In addition to the frustration and depression brought on by COVID-19 for many club participants, McGarrell was also well aware of the racial justice protests and conversations taking place throughout North America. As a Black man, he felt his presence was essential, and the rides became opportunities not only for safe social connections, but deep conversation.
To build this type of cycling community, McGarrell surrounded himself with others trying to do good work through biking. His close friend and fellow ManDem participant Matthew Cuesta led a cycling challenge in Toronto to honor George Floyd and address some of the negative stereotypes surrounding Black men in Canada—one of many efforts from Black runners and cyclists to raise awareness about racism in fitness communities.
While the magnitude of racial justice protests is heightened in the United States, racism is embedded in Canada, and difficult conversations about race and racism—and other social issues like classism and homophobia—have become crucial dialogue for people like McGarrell.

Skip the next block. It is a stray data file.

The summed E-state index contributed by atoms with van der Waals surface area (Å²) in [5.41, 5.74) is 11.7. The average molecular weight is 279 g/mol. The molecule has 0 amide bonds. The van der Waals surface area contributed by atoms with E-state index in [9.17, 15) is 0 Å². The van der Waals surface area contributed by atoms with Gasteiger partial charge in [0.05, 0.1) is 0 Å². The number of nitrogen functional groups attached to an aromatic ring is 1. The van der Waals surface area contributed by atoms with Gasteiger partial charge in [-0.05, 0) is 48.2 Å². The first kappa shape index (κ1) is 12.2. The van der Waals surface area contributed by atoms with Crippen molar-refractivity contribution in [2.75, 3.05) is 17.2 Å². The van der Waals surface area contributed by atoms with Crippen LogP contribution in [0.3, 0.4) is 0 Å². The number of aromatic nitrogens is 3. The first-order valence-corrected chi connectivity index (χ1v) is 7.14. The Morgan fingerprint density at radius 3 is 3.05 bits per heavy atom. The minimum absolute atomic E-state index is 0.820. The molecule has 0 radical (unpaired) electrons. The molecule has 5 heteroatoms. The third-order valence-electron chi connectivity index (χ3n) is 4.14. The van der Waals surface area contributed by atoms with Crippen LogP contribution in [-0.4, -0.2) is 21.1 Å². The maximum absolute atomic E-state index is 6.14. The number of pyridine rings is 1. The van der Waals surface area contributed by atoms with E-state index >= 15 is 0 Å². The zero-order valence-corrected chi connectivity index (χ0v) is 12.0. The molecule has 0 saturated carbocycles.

“I use the opportunity to make it known that our organization stands for inclusivity. We don’t exclude because of your age, your experience level, your gender, or gender identity. Instead, we want you to feel like you’re a part of a group. Everyone—regardless of their identity—deserves a safe space to cycle with others. So if you want to come on a bike ride and check out Toronto and look at beautiful scenery, then I say let’s roll.”
For McGarrell, his inclusive bike club should be one of hundreds—and he knows that his organization is unique.
“It feels like a movement is starting,” McGarrell said. “For the longest time, people like myself assumed that cycling was for a certain type. No more. I hope more Black people jump into this incredible biking world and take other marginalized people with them.”